Kevin Allred was deeply distraught over the victory of President-elect Donald Trump. So, like many, the Rutgers University lecturer and self-described “undoer of the status quo” took to Twitter to vent his frustrations.

“Every single person that voted for Donald Trump is a racist. or saw racism as easily overlooked,” read one tweet from last week.

“Every morning feels like a punch in the gut,” read another.

Later, he posted a GIF of someone setting an American flag on fire. “Mood since Tuesday night,” he said.

Then, seemingly angered by the Republican president-elect’s stance against gun control, he posed a question: “Will the 2nd amendment be as cool when i buy a gun and start shooting at random white people or no?”

That last tweet caught someone’s eye at Rutgers, who reported his account to university security, reported.

On Tuesday night, New York City police showed up at his Brooklyn apartment — not to arrest him but to take him in for a psychiatric evaluation. Officers loaded him into an ambulance and he was transported to Bellevue Hospital in New York’s East Side, he told the New York Daily News.

Allred posted about the experience en route, saying in a series of tweets (some with language that can’t be published here) that it was “proof positive that Trump’s crackdown on free speech has already begun.”

The New York Police Department confirmed that it was, indeed, Allred’s tweets that brought them to his residence after they were unable to contact him about the remarks.

“Rutgers police contacted the 94 Precinct and requested a wellness check be conducted on the professor based on comments he made in the classroom and on Twitter about killing white people,” police said in a statement to BuzzFeed News. “Based on these comments he was transported to Bellevue Hospital for psychological evaluation.”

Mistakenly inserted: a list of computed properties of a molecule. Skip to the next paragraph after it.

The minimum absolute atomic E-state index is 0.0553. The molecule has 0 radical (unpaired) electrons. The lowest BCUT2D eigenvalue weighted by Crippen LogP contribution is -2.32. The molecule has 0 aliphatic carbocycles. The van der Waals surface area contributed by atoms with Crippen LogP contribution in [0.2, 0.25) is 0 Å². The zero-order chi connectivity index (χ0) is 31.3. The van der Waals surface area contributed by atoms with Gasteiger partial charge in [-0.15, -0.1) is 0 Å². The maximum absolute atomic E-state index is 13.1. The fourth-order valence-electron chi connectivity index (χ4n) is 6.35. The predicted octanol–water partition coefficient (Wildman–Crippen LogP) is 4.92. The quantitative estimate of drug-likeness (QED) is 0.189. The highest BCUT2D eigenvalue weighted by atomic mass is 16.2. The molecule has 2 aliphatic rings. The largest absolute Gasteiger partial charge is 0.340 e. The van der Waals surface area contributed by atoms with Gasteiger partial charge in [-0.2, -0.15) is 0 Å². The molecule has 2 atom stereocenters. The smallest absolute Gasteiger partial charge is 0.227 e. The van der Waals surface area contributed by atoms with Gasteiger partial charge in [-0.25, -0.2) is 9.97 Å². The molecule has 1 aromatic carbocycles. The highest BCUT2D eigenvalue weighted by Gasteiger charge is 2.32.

Allred is best known for a college course he created called “Politicizing Beyoncé,” which he describes on his professional website as an examination of race, gender, class and sexual politics based on the music and career of the pop star. Allred calls himself a feminist author and educator and lists “disruptive creativity” and “radical honesty” among his core values.

The evaluation at Bellevue lasted about two hours, and doctors quickly agreed he had no psychological problems, Allred told the Daily News

“The doctors were like, ‘This is ridiculous, why did they bring you here?’” he said. “And I said, ‘That’s what I thought,’ but they told me they had to do it.”

Allred said one doctor told him that “politicians say much worse on live television with no repercussions and they choose to waste resources bringing me in,” according to BuzzFeed News.

Officials at Rutgers told that an unidentified student filed a complaint about him but did not provide further details.

“The Rutgers University Police Department responded to a complaint from a student and took all appropriate action,” university spokesman E.J. Miranda said.

By the time Allred was released, people were already erupting over the now-deleted tweet. His account was temporarily suspended. Some users sent him death threats.

Allred said he only meant to expose a “double standard” about gun control and had no intention of hurting anybody. He conceded that what he wrote was “incendiary,” but he accused police of “intimidation” over remarks he said were protected by the First Amendment.

Allred said that on Wednesday morning he had returned to Rutgers to teach classes. In the meantime, he still has tough words for white people:

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